The global pipeline of offshore wind projects which are operational, under construction, consented, or being planned has almost doubled over the past twelve months, from 429 GW in 2021 to 846 GW today, new research published by RenewableUK shows.
Europe has a pipeline of 350 GW (with 26 GW fully operational) and the pipeline in countries outside Europe stands at 496 GW, RenewableUK’s latest EnergyPulse market intelligence data report shows.
According to the report, China has the biggest offshore wind project pipeline at 98 GW, the UK is in second place at 91 GW (up from 55 GW a year ago), the US is third with 80 GW and Germany is fourth with 57 GW.
In terms of operational capacity, China leads with 24.5 GW, with the 802 MW Jiangsu Qidong being the largest offshore wind farm in the country.
The UK is in second place at 10.5 GW, Germany third with 7.7 GW, the Netherlands fourth at 3 GW, and Denmark fifth with 2.3 GW.
RenewableUK’s analysis found the UK has the biggest pipeline of floating projects in the world at 32 GW, while Sweden is second at 25 GW, Taiwan third with 21 GW, Ireland fourth at 16 GW, and South Korea fifth at 16 GW.
More are planned as part of ScotWind and in the Celtic Sea.
Portugal is second with 25 MW and Norway and China share third at 6 MW each.
Today, there is 113 MW of floating wind in operation in Europe, with this to rise to over 300 MW within the next two years as the 88 MW Hywind Tampen in Norway and four 30 MW projects in France will be up and running.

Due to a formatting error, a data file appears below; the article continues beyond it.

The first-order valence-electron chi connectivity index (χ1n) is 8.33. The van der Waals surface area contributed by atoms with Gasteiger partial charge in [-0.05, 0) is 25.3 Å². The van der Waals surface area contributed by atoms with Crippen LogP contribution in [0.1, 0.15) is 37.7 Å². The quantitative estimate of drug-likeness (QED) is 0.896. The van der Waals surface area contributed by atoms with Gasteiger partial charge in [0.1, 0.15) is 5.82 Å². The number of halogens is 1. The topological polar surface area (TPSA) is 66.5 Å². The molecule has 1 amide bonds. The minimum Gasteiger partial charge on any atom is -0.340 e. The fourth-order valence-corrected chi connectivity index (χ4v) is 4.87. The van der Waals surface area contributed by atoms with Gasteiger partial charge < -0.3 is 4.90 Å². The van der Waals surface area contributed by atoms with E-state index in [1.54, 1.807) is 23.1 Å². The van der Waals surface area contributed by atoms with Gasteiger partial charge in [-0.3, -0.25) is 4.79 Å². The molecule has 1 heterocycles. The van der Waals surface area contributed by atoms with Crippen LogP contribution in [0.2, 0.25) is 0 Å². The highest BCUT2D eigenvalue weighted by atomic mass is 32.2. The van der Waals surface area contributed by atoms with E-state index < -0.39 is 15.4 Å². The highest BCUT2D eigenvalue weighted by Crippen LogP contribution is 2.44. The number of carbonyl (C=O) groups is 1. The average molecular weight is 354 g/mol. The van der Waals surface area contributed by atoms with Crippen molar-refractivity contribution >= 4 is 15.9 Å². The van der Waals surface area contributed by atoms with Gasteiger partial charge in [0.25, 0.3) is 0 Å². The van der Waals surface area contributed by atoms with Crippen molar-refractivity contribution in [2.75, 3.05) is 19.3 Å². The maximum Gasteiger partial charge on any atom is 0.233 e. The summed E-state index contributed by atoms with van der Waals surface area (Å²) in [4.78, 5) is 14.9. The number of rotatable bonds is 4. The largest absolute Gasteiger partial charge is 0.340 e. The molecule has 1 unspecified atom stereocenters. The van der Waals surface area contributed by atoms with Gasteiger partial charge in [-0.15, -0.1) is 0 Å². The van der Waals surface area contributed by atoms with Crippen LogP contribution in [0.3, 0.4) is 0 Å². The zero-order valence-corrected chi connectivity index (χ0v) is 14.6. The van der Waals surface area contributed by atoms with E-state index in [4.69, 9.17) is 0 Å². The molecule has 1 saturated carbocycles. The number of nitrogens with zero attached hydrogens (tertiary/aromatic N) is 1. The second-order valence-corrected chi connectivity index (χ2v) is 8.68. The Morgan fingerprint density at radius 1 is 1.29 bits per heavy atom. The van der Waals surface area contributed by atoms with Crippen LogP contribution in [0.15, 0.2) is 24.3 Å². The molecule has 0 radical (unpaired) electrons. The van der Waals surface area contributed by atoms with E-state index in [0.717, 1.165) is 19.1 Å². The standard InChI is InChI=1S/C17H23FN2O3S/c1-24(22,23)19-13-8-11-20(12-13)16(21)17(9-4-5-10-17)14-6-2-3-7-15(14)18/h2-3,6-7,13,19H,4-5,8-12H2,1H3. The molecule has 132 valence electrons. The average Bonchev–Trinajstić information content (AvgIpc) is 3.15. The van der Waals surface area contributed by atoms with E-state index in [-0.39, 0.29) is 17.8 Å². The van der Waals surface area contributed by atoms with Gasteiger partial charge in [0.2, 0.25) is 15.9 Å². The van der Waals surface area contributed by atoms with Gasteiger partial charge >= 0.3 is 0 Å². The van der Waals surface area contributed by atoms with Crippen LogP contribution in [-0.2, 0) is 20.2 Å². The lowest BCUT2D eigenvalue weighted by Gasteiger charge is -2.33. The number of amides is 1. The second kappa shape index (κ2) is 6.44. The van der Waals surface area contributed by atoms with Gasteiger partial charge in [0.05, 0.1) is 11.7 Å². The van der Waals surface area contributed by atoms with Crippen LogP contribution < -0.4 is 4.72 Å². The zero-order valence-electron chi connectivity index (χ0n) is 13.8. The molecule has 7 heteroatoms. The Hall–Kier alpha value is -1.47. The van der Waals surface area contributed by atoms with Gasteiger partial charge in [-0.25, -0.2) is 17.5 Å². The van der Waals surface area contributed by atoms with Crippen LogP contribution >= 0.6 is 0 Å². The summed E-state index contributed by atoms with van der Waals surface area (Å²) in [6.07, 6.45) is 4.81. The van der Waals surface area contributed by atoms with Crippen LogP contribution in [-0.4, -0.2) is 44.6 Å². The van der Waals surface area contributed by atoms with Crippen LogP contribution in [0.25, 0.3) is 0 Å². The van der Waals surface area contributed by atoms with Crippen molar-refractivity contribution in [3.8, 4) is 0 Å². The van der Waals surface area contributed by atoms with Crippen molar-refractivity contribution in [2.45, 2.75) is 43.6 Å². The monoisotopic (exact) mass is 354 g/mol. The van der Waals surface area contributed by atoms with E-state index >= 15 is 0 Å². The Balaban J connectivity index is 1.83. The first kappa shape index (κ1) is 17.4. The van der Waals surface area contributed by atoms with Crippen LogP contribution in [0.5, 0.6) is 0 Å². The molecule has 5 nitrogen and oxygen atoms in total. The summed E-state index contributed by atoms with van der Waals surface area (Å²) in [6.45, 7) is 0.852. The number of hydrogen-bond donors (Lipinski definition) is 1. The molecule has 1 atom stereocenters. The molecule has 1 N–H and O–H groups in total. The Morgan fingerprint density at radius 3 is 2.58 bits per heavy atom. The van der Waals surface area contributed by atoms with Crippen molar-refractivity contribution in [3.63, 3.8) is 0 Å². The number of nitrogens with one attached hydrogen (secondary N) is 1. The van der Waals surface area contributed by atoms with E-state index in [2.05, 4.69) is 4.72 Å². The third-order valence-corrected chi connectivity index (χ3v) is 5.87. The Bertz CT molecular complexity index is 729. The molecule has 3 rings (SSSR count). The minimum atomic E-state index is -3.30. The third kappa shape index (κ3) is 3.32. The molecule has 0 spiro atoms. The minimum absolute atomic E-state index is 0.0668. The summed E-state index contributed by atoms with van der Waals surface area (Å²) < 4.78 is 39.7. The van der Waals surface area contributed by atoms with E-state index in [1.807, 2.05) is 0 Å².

From 2024, things will start to scale up big time, WindEurope said in a press release on 3 June.
“The global growth of offshore wind over the last year is nothing short of staggering. Our EnergyPulse report shows that this technology is now a truly global industry, not just in Europe and Asia, but also with major projects underway in North and South American and Australia“, said Dan McGrail, RenewableUK’s CEO.
“Countries around the world recognise the urgent need to ramp up the transition to clean power – not only to tackle climate change, but also to provide secure supplies of low-cost homegrown electricity for people hit hard by international gas prices going through the roof. Add to that the benefits of creating millions of skilled jobs and attracting billions in private investment, and you can see why offshore wind is surging ahead globally“.
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